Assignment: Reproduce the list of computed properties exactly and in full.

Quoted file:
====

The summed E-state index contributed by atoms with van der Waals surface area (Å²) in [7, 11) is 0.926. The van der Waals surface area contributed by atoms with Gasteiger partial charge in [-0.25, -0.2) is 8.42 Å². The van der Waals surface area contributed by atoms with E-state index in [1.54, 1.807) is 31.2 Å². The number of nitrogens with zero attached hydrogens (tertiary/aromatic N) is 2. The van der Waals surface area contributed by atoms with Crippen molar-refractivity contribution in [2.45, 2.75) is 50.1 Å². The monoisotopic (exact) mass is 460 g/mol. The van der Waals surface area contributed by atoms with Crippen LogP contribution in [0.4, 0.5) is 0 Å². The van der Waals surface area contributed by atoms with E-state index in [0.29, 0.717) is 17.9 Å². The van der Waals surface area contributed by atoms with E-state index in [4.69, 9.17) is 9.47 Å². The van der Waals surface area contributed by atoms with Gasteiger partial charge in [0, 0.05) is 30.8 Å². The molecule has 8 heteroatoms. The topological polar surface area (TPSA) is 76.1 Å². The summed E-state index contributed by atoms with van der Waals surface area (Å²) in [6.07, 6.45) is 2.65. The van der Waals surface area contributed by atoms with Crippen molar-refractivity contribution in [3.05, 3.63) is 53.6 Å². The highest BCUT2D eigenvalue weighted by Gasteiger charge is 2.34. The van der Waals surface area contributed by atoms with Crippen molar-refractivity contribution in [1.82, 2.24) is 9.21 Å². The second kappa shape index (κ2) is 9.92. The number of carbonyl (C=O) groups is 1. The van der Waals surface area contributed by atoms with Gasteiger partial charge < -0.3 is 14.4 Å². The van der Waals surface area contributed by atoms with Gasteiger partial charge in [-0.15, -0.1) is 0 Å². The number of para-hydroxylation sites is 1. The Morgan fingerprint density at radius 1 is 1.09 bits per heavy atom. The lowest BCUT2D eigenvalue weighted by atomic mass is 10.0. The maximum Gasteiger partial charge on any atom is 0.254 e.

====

The summed E-state index contributed by atoms with van der Waals surface area (Å²) in [7, 11) is 0.926. The van der Waals surface area contributed by atoms with Gasteiger partial charge in [-0.25, -0.2) is 8.42 Å². The van der Waals surface area contributed by atoms with E-state index in [1.54, 1.807) is 31.2 Å². The number of nitrogens with zero attached hydrogens (tertiary/aromatic N) is 2. The van der Waals surface area contributed by atoms with Crippen molar-refractivity contribution in [2.45, 2.75) is 50.1 Å². The monoisotopic (exact) mass is 460 g/mol. The van der Waals surface area contributed by atoms with Crippen LogP contribution in [0.4, 0.5) is 0 Å². The van der Waals surface area contributed by atoms with E-state index in [0.29, 0.717) is 17.9 Å². The van der Waals surface area contributed by atoms with E-state index in [4.69, 9.17) is 9.47 Å². The van der Waals surface area contributed by atoms with Gasteiger partial charge in [0, 0.05) is 30.8 Å². The molecule has 8 heteroatoms. The topological polar surface area (TPSA) is 76.1 Å². The summed E-state index contributed by atoms with van der Waals surface area (Å²) in [6.07, 6.45) is 2.65. The van der Waals surface area contributed by atoms with Crippen molar-refractivity contribution in [3.05, 3.63) is 53.6 Å². The highest BCUT2D eigenvalue weighted by Gasteiger charge is 2.34. The van der Waals surface area contributed by atoms with Crippen molar-refractivity contribution in [1.82, 2.24) is 9.21 Å². The second kappa shape index (κ2) is 9.92. The number of carbonyl (C=O) groups is 1. The van der Waals surface area contributed by atoms with Gasteiger partial charge < -0.3 is 14.4 Å². The van der Waals surface area contributed by atoms with Gasteiger partial charge in [-0.15, -0.1) is 0 Å². The number of para-hydroxylation sites is 1. The Morgan fingerprint density at radius 1 is 1.09 bits per heavy atom. The lowest BCUT2D eigenvalue weighted by atomic mass is 10.0. The maximum Gasteiger partial charge on any atom is 0.254 e.